How to fix an HTTPS page that has internal links to HTTP
If your HTTP pages are linking to your HTTPS internal pages, you have an HTTPS internal linking issue. Since incorporating HTTPS into a website’s infrastructure is a best practice and a ranking factor for search engines, using the HTTPS protocol is recommended (though not necessary).
When you’re already using HTTPS and have internal links to HTTP pages here’s what to do.
When a user loads a URL using the HTTPS protocol, it indicates that all interactions between the user’s browser and the website visited are encrypted. But there’s a possibility of making a mistake in the <a href> reference by linking to internal HTTP pages.
Serving some pages through HTTP may have a detrimental impact on the user experience and the confidence that users have in your website. Beyond ranking, using HTTP protocol might negatively affect user perception and conversions given that it can cause security warning signs to pop up.
The easiest way to detect HTTP linking issues is by using evisio. Our auditing system will catch the HTTP protocol automatically and send you an alert.
You can also manually test if there is an issue by reading the page’s source code. Use the “browse the code” option accessible via a
- Right-click anywhere on the page.
- Click view page source in the popup menu.
- Search the code for an href=”http://site.com”> tag.
A problem exists if the href attribute contains the HTTP protocol. If your site uses relative URLs and you receive an error message, look for a <base> element in the source code as well. There’s a similar issue if the href attribute contains the HTTP protocol.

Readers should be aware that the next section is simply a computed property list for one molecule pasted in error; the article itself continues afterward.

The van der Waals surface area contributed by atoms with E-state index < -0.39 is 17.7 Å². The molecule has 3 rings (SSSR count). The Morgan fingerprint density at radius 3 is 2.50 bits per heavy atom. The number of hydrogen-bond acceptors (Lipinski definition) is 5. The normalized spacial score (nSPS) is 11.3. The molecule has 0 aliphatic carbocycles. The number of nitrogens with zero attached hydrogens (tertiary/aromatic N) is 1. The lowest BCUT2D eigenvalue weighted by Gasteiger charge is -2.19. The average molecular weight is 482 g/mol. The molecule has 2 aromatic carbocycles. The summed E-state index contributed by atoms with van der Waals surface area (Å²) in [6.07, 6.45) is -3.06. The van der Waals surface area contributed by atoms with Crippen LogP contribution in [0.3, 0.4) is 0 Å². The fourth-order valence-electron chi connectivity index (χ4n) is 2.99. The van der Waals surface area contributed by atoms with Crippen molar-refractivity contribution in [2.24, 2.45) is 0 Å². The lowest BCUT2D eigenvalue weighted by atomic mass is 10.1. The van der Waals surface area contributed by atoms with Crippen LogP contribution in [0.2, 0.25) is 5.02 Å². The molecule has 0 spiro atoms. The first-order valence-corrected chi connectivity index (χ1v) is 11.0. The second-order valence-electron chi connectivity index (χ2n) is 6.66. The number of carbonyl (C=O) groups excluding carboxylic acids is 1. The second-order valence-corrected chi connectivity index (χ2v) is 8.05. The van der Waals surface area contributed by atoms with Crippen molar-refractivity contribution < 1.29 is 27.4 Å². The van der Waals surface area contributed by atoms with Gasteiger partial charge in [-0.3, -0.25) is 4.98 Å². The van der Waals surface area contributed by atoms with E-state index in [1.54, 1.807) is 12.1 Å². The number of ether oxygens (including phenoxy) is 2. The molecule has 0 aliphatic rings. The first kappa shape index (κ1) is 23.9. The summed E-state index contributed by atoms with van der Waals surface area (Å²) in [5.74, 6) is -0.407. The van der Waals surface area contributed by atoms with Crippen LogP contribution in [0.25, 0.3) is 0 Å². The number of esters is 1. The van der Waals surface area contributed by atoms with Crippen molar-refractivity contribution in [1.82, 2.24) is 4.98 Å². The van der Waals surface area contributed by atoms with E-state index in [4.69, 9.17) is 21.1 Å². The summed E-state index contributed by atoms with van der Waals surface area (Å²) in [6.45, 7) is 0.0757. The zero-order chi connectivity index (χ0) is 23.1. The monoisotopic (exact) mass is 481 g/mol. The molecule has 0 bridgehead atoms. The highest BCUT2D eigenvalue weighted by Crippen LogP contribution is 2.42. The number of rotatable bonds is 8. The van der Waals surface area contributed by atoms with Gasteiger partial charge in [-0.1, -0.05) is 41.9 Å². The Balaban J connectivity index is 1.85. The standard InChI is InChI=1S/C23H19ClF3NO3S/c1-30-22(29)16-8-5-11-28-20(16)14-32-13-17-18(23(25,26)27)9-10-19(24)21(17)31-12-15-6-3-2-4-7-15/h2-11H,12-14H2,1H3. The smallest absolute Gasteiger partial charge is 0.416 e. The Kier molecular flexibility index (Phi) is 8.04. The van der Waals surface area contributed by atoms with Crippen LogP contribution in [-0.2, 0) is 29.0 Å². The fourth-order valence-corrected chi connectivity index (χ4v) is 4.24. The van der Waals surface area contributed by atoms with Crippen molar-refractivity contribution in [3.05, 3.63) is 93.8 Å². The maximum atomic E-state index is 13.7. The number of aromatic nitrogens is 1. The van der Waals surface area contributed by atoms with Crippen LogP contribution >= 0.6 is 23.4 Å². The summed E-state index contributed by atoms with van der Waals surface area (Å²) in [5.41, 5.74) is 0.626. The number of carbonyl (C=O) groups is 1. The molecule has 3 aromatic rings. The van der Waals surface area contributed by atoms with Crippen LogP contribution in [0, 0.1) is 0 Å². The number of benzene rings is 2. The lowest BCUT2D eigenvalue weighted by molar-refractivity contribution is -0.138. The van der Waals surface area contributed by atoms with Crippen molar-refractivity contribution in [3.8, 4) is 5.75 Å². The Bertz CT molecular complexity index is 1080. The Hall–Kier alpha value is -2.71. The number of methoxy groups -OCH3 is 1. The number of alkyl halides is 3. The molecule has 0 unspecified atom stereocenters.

Here’s an example:
Here are the three steps to take to handle HTTP internal link issues if you use evisio:
- Check the audit report for any internal links that start with http:// by looking in the column.
- Once you’ve identified the affected pages, you can change the links so that they all lead to secure HTTPS versions of the original content.
- If there are still issues, you may have mistakenly linked to the HTTP version of your website on some of the pages rather than the secured version. You will need to manually clear each of them one at a time and then replace the HTTP version of the URL with the HTTPS version.
If you follow the above steps, you should be able to correct the problem. Website owners may need to coordinate with their web host/CDN to switch links from HTTP to HTTPS in order to see an SEO benefit. It’s also possible that they’ll need to think about configurations particular to the CMS they’re using (e.g., WordPress, Magento, Shopify, Wix, etc.). Keep in mind your website may experience temporary swings in SEO performance after the switch.